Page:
I have recently been reading an article by Stewart Cohen called "Knowledge and Context." In the article Cohen argues for the context-sensitivity of the justification of knowledge attributions. The article is very interesting, but I find myself disagreeing with its conclusions. Also, I think that not only does Cohen NOT reach his goal of avoiding skepticism (though he may have made steps in avoiding a radical form of skepticism), but I believe that he actually drives us to be skeptical.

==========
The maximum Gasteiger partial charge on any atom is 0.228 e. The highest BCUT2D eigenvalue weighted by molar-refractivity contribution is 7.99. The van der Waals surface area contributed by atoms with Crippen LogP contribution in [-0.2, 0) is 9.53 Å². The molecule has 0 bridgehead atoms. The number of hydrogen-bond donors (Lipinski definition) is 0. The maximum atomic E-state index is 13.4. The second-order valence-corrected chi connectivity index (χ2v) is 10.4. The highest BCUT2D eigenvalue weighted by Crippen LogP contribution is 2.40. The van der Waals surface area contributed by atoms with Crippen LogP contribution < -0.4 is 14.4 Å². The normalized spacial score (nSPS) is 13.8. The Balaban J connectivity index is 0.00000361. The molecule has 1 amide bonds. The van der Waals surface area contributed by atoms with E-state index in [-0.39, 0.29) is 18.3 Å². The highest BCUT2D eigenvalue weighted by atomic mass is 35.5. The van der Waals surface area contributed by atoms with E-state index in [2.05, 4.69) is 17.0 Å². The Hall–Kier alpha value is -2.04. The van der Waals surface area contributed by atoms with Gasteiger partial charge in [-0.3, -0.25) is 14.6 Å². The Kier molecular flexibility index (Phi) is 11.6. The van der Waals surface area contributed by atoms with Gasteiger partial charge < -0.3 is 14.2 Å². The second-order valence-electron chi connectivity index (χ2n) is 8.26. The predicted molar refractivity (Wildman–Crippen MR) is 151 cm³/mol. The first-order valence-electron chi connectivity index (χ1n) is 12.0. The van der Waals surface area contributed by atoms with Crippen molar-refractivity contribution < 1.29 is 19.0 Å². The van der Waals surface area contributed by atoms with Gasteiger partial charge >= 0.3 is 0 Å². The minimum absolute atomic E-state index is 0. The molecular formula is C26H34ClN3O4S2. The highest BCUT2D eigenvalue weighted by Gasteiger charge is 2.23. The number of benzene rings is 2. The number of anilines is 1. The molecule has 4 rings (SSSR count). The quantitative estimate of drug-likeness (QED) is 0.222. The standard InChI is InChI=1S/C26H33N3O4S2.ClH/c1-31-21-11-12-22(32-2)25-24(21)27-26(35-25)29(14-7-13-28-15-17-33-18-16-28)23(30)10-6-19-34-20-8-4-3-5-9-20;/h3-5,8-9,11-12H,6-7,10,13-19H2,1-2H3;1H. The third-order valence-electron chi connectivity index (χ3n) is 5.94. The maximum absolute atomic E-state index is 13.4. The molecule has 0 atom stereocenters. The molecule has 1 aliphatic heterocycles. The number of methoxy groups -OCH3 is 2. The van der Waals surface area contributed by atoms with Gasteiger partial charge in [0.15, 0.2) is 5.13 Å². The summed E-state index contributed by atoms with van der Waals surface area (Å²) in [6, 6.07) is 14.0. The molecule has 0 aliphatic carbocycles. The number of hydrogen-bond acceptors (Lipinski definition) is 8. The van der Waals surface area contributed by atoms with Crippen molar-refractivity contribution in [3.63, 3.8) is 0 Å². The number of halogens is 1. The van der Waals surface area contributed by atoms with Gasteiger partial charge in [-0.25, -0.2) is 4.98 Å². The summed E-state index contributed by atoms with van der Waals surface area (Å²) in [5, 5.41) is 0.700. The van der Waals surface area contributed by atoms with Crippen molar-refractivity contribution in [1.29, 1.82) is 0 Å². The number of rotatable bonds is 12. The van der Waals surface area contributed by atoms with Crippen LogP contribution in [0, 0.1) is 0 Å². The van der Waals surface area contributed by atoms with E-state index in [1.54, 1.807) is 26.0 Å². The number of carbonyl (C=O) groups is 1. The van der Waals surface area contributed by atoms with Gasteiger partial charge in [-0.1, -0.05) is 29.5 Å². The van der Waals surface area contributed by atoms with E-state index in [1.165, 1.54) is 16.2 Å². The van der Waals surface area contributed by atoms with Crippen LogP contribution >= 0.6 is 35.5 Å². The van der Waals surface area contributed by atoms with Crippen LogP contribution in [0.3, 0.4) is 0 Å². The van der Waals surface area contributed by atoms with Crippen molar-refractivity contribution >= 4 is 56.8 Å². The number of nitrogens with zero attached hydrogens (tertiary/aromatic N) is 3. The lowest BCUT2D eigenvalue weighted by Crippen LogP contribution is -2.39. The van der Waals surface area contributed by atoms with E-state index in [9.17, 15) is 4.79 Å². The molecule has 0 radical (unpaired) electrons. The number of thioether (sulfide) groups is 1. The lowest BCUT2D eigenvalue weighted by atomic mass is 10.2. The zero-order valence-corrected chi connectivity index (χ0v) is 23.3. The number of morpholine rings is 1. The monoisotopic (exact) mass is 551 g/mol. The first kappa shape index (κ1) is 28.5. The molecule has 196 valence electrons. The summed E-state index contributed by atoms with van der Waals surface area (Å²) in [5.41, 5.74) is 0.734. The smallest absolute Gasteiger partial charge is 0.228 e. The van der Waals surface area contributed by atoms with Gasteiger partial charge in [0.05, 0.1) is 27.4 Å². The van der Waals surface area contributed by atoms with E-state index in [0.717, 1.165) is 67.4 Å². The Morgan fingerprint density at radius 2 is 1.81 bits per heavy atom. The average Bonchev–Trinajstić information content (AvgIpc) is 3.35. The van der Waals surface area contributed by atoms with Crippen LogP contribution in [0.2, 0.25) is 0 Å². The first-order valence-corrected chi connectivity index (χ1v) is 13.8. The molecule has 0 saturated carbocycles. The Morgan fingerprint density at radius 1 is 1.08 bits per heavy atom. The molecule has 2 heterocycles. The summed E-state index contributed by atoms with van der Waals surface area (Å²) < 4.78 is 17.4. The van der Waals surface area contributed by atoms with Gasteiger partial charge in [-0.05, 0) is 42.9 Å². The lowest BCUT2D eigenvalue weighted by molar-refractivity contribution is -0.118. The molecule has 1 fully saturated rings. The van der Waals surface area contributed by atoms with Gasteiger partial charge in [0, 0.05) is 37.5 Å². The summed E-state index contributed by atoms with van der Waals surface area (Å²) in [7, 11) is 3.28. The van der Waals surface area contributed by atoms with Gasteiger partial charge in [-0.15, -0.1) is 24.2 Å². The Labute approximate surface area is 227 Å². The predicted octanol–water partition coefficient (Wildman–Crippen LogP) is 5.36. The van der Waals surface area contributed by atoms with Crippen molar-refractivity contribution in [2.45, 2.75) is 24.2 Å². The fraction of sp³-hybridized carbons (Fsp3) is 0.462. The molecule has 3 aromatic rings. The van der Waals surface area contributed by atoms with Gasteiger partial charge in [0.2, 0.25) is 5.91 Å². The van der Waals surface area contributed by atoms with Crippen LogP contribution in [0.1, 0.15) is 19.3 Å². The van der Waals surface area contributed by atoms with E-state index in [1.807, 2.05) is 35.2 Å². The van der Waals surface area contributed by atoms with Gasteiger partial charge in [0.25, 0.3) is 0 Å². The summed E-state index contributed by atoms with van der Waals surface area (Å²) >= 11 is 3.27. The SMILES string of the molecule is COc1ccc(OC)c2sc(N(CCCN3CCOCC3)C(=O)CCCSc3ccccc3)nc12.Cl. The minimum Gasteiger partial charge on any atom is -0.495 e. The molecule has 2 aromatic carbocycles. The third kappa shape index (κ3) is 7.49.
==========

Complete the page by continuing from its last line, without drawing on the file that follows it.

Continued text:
In the article Cohen says that a person must have good reasons in order to know. He defines good reasons (ideally) as reasons that are undefeated by the evidence one possesses (575, The Journal of Philosophy, Vol. 8, No. 10, Oct. 1986). He then argues that the relevance of defeaters, for justification, is based upon the context that one is a part of. For instance, Cohen says, "The relevance of a defeater...can range from obvious to very subtle. Suppose in the case imagined that d defeats through a very subtle line of reasoning that would escape all but the most acute intelligence. S believes q only because he is of normal intelligence and so fails to appreciate the defeating effect of d. With the details specified, does S fail to have good reasons? Here we might hesitate, granting that one can have good reasons provided that one does not believe any obvious defeaters" (Cohen, 575). He then defines obvious subjectively, based upon the subject's (S) own reasoning ability, but also intersubjectively, based upon the reasoning ability of a broader social group of which S is a member. By setting the reasoning up in this way, Cohen allows for a few more distinctions. Something can be obvious subjectively but not obvious intersubjectively (for instance, a super genius sees obvious defeaters to some given reason that the rest of us cannot). In this instance defeater is subjectively obvious (or evident) but intersubjectively opaque. So Cohen defines intersubjectively opaque as possessing in a social knowledge, evidence that would defeat some reason for believing something, but then not having the ability or clarity of thought as a community for that defeater to be evident. In the same way, something can be intersubjectively obvious, but subjectively not obvious or opaque. In this case the community possesses some evident defeater for discounting some reason in their knowledge, but some subject in that community is not able to see the defeating "triumph" of the defeater on the reason. Such a one who lacks the ability to see the obviousness of an intersubjective defeater is said by Cohen to be subjectively opaque. More next time.